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Suicide is a Social Phenomenon

Suicide is a Social PhenomenonNapoleon, made a complete botch of suicide. When 3,000 French troops were slaughtered during the last engagement of the Peninsula War at Toulouse in 1814, the ill-fated emperor swallowed a vital of poison prepared two years before (he believed he had thought of everything). Unfortunately for him, it was stale and he was forced to retire, alive and shamefacedly to Elba.

The poet and writer Al Alvarez conceded in his frank testimony on suicide. Savage God, that, ‘I am a failed suicide.’ After recovering from swallowing tablets he had been hoarding for months, Alvarez, by contrast, retired only as for as Hampstead. Suicide was a criminal offence. The police put the event down to an ‘accident’.

Convenient

Suicide attempts can also produce surprising benefits. A decade ago, one young man afflicted with compulsive and obsession symptoms tried to escape his enveloping depression by shooting himself through the mouth. Astonishingly, his misjudged aim conducted the most precise excision of his frontal lobes. As a result, his obsessive-compulsive complaint improved dramatically. The young school teacher who, have been caught with child pornography, recently threw himself off in the river, didn’t have such a fortuitous fate.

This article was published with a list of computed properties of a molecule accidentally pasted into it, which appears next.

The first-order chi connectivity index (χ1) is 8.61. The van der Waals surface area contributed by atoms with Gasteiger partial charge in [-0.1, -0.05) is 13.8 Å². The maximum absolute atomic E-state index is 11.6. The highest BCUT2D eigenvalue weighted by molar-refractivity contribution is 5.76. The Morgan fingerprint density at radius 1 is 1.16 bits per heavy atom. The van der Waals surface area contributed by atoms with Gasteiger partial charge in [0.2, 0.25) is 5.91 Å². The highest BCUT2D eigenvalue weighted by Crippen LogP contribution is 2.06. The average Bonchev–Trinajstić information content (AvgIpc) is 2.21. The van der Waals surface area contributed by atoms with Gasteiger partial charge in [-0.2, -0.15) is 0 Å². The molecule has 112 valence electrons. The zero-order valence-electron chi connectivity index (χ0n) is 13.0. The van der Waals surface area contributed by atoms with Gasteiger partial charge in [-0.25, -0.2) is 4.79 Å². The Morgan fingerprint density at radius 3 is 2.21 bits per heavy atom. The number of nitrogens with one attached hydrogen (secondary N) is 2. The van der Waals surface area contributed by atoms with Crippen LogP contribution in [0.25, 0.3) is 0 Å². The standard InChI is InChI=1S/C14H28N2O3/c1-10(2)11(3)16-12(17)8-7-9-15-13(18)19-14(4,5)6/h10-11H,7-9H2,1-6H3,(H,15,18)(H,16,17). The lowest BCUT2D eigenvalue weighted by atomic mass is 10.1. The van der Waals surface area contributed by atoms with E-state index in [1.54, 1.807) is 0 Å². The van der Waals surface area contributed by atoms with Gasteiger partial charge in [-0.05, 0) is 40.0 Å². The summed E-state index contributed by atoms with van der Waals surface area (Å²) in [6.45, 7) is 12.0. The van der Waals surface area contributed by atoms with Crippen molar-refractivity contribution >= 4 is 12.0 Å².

The paradox is that it seems almost impossible to know how to prevent a suicide from taking place. Suicides are rare and the warning signs are easy to miss. How can that be? We might know why some people drift towards this option. Mental illness, feeling trapped with no way out, but that doesn’t mean we can help them. Still, reducing our suicide rate is a bold and uncompromising government objective.

How can we possibly do it? There are clues. When you examine closely the weeks and months leading up to a suicide, you can often see fumbling attempts to make contact with a doctor. Spotting this sudden change in behavior is one key to prevention. In the week before death, for example, about 15 % of patients go to their GPs. Yet only a few doctors note the danger signals. And when people are discharged from hospital, the withdrawal of constant care can bring about a crisis: in one study, a third of suicides took place in the three months after leaving hospital.

Today, aggressive behavior is often the key. In a confidential inquiry into suicides among the mentally ill, completed by the Royal College of Psychiatrists, a third of people who took their own lives displayed past evidence of aggression.

An expert called suicide ‘contagious’. And so it is. Suicide is a social phenomenon. Its solution lies with society, not only medicine.